People with disabilities are the largest minority group (more than 50 million people) in the United States, but it is the only one where anyone can become a member of it at any given time.
Considering the physical and mental challenges that those with disabilities face, thinking about other challenges life throws at them could seem insurmountable.
One of those challenges is technology, and a company called Accessibility Partners, LLC, is on a mission to help.
Founded by Dana Marlowe and two other partners, Accessibility Partners helps federal agencies and Fortune 500 companies make their hardware, software, websites and telecom products accessible for everyone.
TR: How did you get into this line of business?
Marlowe: Despite not having a family member or friend with disabilities, I’ve always had a passion for working with people that had disabilities. I’ve wanted to bridge the cultures between those that don’t have disabilities with those that do. I also have a love for technology and the two were a perfect match.
It’s very rewarding as we are able to hire with disabilities to assess the usability of products, because who better to know if a product is accessible than people with disabilities? I can go to sleep at night and wake up in the morning totally revved up and energized as I love what I do.
TR: What have you learned about yourself personally and professional throughout this journey?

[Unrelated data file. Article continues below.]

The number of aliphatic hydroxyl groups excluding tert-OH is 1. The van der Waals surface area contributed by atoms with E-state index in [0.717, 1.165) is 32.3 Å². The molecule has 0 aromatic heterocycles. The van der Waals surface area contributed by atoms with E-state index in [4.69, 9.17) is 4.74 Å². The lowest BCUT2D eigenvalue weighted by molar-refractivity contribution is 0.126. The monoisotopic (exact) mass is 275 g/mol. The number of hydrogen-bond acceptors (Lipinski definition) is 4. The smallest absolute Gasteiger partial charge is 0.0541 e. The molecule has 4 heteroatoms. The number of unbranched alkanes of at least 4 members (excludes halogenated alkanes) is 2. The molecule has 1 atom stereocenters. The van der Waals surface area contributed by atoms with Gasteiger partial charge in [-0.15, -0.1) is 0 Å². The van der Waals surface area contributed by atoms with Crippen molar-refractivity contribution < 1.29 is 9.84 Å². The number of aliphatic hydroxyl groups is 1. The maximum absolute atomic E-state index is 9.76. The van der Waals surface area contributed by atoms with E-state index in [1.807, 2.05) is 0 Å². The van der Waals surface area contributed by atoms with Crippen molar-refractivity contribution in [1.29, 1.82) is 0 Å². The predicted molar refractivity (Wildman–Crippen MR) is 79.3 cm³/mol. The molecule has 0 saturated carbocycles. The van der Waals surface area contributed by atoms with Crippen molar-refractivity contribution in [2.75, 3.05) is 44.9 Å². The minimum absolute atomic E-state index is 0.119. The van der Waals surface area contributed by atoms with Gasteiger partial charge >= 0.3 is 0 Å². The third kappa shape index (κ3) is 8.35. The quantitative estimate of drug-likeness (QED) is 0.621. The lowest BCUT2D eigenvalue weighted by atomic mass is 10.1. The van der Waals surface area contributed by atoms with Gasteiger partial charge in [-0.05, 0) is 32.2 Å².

Marlowe: Doing what I do really gives one a worldly view. I’ve learned professionally that there are attitudinal barriers that exist in the work place that continue to be a challenge for everyone — hiring managers, CIOs, product managers and everyone in between. People are still not as comfortable hiring and working with people that have disabilities. There are no laws to change people’s attitudes about people with disabilities, however, technology does level the playing field, with laws like Section 508. This is a key reason as to why we hire people with disabilities and we have a virtual office despite being ‘headquartered’ in Washington, D.C.
On a personal level, I’ve learned that you need patience. People without disabilities take everything for granted. For example, someone in a wheel chair goes through great lengths to fly to a destination. Those with disabilities just have more patience, mostly because of the challenges they face, and we can learn from that.
TR: What advice would you give other entrepreneurs based on your key learnings?
Marlowe: Be prepared to work long hours to follow your dream. Be willing to meet those end objectives. You have to put in the sweat equity and you have to realize that success does not come over night.
It also helps to network like a crazy person. You never know who you are going to meet. This is why social networking is a good tool to use. Additionally, use smart business practices. You need close family and friends to chat with and build a support group around. You need people to bounce ideas off of; point you in the right direction.